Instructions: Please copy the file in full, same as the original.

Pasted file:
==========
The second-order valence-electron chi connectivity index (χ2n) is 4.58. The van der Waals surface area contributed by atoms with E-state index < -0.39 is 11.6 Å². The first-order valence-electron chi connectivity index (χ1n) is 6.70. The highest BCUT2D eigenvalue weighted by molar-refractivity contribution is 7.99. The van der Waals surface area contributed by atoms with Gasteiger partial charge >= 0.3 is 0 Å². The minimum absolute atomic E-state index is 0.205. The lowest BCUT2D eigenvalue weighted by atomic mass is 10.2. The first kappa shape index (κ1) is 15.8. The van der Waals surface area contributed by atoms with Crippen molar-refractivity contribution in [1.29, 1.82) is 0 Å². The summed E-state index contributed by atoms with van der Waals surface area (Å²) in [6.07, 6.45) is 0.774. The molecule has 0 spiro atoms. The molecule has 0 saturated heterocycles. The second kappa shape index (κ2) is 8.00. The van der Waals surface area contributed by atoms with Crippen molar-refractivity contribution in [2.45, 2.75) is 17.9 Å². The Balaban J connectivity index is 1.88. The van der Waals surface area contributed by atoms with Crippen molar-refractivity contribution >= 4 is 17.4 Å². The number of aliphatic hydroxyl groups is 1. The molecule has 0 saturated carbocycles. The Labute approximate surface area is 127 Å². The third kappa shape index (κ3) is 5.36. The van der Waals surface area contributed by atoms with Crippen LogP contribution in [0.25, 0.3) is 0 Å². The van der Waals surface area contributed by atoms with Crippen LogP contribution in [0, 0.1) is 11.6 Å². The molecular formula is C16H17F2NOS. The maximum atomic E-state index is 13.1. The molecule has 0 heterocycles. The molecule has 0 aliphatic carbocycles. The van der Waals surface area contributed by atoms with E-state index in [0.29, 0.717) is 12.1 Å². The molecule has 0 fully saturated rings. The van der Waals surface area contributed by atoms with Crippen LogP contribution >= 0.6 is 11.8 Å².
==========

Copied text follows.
The second-order valence-electron chi connectivity index (χ2n) is 4.58. The van der Waals surface area contributed by atoms with E-state index < -0.39 is 11.6 Å². The first-order valence-electron chi connectivity index (χ1n) is 6.70. The highest BCUT2D eigenvalue weighted by molar-refractivity contribution is 7.99. The van der Waals surface area contributed by atoms with Gasteiger partial charge >= 0.3 is 0 Å². The minimum absolute atomic E-state index is 0.205. The lowest BCUT2D eigenvalue weighted by atomic mass is 10.2. The first kappa shape index (κ1) is 15.8. The van der Waals surface area contributed by atoms with Crippen molar-refractivity contribution in [1.29, 1.82) is 0 Å². The summed E-state index contributed by atoms with van der Waals surface area (Å²) in [6.07, 6.45) is 0.774. The molecule has 0 spiro atoms. The molecule has 0 saturated heterocycles. The second kappa shape index (κ2) is 8.00. The van der Waals surface area contributed by atoms with Crippen molar-refractivity contribution in [2.45, 2.75) is 17.9 Å². The Balaban J connectivity index is 1.88. The van der Waals surface area contributed by atoms with Crippen molar-refractivity contribution >= 4 is 17.4 Å². The number of aliphatic hydroxyl groups is 1. The molecule has 0 saturated carbocycles. The Labute approximate surface area is 127 Å². The third kappa shape index (κ3) is 5.36. The van der Waals surface area contributed by atoms with Crippen LogP contribution in [0.25, 0.3) is 0 Å². The van der Waals surface area contributed by atoms with Crippen LogP contribution in [0, 0.1) is 11.6 Å². The molecular formula is C16H17F2NOS. The maximum atomic E-state index is 13.1. The molecule has 0 heterocycles. The molecule has 0 aliphatic carbocycles. The van der Waals surface area contributed by atoms with E-state index in [0.29, 0.717) is 12.1 Å². The molecule has 0 fully saturated rings. The van der Waals surface area contributed by atoms with Crippen LogP contribution >= 0.6 is 11.8 Å².